exquisitely defined; the brow, partially bald, was noble and massive,
and there was almost feminine delicacy in the curve of the lip.  The
whole expression of the face was commanding, but sad.  Often, as my
experience of life increased, have I thought to trace upon that
expressive visage the history of energetic ambition curbed by a
fastidious philosophy and a scrupulous conscience; but then all that I
could see was a vague, dissatisfied melancholy, which dejected me I knew
not why.

Presently Trevanion returned to the table, collected his letters, moved
slowly towards the door, and vanished.

His wife's eyes followed him tenderly.  Those eyes reminded me of my
mother's, as I verily believe did all eyes that expressed affection.  I
crept nearer to her, and longed to press the white hand that lay so
listless before me.

"Will you walk out with us?" said Miss Trevanion, turning to me.  I
bowed, and in a few minutes I found myself alone.  While the ladies left
me, for their shawls and bonnets, I took up the newspapers which Mr.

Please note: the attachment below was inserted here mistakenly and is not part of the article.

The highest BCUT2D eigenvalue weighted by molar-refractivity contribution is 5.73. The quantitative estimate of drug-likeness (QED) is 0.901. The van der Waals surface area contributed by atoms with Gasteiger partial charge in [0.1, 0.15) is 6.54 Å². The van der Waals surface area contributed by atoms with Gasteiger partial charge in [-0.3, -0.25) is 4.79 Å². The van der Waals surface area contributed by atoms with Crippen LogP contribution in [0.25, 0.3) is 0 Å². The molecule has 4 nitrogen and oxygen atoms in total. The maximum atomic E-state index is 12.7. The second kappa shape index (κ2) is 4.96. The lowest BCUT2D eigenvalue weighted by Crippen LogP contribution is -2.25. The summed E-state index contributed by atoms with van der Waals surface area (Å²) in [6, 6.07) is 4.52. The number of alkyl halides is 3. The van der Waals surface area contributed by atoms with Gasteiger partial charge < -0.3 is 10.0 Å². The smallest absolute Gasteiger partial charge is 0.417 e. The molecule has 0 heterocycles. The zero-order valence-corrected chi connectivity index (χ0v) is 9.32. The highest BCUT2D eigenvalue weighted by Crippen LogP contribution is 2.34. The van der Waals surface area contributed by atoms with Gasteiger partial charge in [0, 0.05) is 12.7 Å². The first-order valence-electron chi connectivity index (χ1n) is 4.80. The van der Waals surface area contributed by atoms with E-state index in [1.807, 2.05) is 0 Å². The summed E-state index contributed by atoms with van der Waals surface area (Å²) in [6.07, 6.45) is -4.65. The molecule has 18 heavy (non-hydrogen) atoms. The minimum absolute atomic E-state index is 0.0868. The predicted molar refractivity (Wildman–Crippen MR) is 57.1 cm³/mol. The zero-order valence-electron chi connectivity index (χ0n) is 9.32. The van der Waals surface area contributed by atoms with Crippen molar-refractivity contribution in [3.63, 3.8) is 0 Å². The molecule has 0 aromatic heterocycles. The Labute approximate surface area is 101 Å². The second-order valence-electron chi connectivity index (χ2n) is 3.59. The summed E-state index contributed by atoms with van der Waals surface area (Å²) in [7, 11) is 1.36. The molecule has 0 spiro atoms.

Trevanion had thrown on the table, by way of something to do.  My eye
was caught by his own name; it occurred often, and in all the papers.
There was contemptuous abuse in one, high eulogy in another; but one
passage in a journal that seemed to aim at impartiality, struck me so
much as to remain in my memory; and I am sure that I can still quote the
sense, though not the exact words.  The paragraph ran somewhat thus:--

"In the present state of parties, our contemporaries have not
unnaturally devoted much space to the claims or demerits of Mr.
Trevanion.  It is a name that stands unquestionably high in the House of
Commons; but, as unquestionably, it commands little sympathy in the
country.  Mr. Trevanion is essentially and emphatically a member of
parliament.  He is a close and ready debater; he is an admirable
chairman in committees.  Though never in office, his long experience of